Changes to Ontario Human Rights Act

Published February 11, 2007

On 20 December 2006, the revisions to the Ontario Human Rights Act came into effect (Human Rights Code Amendment Act, 2006). In the past, the Ontario Human Rights Commission engaged in investigations, among other matters, and acted as a sort of gatekeeper for complaints going forward to hearings before the Ontario Human Rights Tribunal. A fundamental change is that now complainants file directly with the Tribunal. The time of the long drawn-out investigation is a thing of the past. Rather than waiting out months or years for the Commission to work through investigations, respondents to new complaints will find that they have to be ready to move quickly.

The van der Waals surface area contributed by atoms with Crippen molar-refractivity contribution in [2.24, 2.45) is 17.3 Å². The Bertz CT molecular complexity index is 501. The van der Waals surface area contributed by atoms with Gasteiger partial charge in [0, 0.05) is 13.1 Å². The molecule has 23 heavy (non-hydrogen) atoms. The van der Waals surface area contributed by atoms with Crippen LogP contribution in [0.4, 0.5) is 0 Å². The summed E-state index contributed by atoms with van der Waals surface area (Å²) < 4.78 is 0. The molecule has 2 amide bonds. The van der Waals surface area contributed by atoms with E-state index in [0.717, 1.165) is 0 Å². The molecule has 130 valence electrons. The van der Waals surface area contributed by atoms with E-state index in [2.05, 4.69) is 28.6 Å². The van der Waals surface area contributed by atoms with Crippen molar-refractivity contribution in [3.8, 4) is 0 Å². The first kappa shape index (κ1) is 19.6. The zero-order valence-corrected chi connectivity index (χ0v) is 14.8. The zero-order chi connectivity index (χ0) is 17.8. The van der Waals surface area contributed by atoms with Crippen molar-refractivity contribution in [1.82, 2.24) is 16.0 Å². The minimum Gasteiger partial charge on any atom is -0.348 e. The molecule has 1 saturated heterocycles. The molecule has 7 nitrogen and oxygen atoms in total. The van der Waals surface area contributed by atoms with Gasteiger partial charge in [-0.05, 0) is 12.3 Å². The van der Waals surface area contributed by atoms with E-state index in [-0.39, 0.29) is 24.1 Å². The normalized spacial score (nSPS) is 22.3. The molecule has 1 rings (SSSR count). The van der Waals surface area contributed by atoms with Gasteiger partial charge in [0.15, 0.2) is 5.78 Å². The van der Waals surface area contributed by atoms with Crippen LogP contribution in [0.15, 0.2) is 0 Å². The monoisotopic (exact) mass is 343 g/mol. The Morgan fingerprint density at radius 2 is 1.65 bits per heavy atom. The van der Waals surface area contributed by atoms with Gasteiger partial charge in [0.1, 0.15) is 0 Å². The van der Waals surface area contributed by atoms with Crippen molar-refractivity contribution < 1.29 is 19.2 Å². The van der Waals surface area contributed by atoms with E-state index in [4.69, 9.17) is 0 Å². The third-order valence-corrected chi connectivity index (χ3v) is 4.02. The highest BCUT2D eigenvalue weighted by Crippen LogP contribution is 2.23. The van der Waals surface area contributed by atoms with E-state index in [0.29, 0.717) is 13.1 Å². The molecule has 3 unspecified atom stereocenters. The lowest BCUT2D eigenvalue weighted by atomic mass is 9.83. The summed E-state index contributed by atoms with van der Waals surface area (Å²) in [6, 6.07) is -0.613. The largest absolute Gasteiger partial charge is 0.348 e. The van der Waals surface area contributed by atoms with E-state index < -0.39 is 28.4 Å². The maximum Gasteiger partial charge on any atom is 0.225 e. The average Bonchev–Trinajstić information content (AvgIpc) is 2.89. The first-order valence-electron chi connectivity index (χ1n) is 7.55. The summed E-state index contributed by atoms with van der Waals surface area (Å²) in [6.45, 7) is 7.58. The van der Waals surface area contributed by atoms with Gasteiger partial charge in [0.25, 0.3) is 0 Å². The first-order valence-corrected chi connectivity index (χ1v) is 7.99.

The legislation also does away with the screening process for frivolous and bad faith complaints without an oral hearing. According to one expert “Employers will need to be more proactive in investigating complaints [in their own workplace] and there is an enhanced need to have good human rights policies in place... Employers will also need good practices to ensure that their policies are known and implemented...” (Brian Smeenk, McCarthy Tetrault, LLP).

Originally published: Centre for Sport and Law Newsletter Vol. 3(1)

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